Spectrum charges vs reserve price ducks the real issue
The EGoM’s decision to see whether hiking the annual spectrum usage charges can compensate for lowering the 2G auction reserve price from R18,000 crore for 5 MHz is a bizarre exercise in escapism. Theoretically, if higher spectrum charges result in a telco paying an extra R2,000 crore on an NPV basis, lowering the reserve price to R16,000 crore is revenue-neutral. But will spectrum charges be cut if the auction gives a bid price of R20,000 crore; and if a telco’s revenues fall short after 10 years, will it have to then fork out the balance? In any case, with 2-4% spectrum charges for the older 2G lot and 3-6% for the 3G lot, a third rate of spectrum charges is just compounding the confusion. More important, at the end of the day, the EGoM has not resolved the basic issue of whether the reserve price is a sensible one. Trai chief Rahul Khullar has said the reserve price won’t really hit the industry’s bottom line, but since the reserve price is based on the 3G auction bids which Khullar says were excessive as telcos read the market wrong, surely this means the reserve price is also excessive?
In any case, whether the telcos read the market wrong or whether they panicked after A Raja choked off all avenues for fresh spectrum, they have R2 lakh crore of debt right now—imagine what happens if you add another R1.5 lakh crore to this. And, while a key assumption made by Trai is that telcos will pay R18,000 crore over a period of time, the Telecom Commission has said this is not acceptable! More Trai assumptions debunked by the cellular operators association (COAI) include those on the minutes of usage—while these fell from 455 minutes in FY08 to 327 minutes in FY12, COAI says Trai has assumed they will grow to 410 by FY16. Similarly, COAI says Trai’s prediction that non-voice revenues will form half their revenues in metros in the next five years (10 for the rest of the country) is absurd since the share is stagnant at 12-14% for many years. The cellular industry’s points may not be valid, but surely the EGoM needs to hear it out, especially since Trai didn’t do the mandatory consultation required, even when it says it is using a brand new model to arrive at its conclusions.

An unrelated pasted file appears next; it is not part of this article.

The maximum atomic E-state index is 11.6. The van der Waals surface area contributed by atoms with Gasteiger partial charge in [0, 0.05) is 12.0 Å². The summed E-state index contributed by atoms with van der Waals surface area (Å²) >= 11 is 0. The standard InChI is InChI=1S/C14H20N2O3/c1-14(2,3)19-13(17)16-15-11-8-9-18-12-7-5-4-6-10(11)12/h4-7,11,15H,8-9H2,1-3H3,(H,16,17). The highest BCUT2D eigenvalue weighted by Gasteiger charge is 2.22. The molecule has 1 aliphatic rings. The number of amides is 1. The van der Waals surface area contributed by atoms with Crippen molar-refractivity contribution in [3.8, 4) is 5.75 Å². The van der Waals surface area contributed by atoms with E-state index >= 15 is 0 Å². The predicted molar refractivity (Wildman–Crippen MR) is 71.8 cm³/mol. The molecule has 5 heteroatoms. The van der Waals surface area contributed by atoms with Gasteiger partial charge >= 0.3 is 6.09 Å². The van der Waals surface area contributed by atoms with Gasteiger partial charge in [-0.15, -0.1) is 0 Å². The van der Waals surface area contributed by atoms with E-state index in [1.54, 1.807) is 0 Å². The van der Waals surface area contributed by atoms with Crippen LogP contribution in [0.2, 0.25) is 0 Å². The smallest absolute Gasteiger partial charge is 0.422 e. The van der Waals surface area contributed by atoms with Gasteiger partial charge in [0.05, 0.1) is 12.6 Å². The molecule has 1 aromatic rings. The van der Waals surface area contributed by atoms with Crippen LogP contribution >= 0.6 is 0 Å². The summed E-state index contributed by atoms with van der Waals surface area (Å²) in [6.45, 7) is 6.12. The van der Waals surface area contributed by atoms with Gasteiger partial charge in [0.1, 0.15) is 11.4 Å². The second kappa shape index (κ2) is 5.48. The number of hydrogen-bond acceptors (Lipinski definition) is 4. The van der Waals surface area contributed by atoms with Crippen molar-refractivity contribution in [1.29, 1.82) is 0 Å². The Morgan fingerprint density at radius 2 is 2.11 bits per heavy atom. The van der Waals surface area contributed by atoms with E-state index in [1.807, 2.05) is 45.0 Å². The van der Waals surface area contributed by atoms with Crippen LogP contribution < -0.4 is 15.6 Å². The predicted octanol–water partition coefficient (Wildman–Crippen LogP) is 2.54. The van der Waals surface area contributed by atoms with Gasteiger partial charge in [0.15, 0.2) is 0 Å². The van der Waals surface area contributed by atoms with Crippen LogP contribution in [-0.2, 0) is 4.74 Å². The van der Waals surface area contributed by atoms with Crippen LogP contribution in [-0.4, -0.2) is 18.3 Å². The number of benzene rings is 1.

But even if you get away from the tariff impact, the larger question is whether a reserve price should be fixed at, in this case, 0.8 times the expected bid price. Earlier, Trai had said the global average reserve-to-bid price ratio was 0.5 but it was taking a figure of 0.8 for India. While this was in itself arbitrary, Trai now points out the ratio was 0.004 for Germany in 2010, 0.03 for Hong Kong in 2011, 0.1 for Spain in 2011 and 0.45 and 1 for two South Korean auctions in 2011. In other words, there’s no pattern. Sadly, the EGoM doesn’t seem to have even read this part of the report.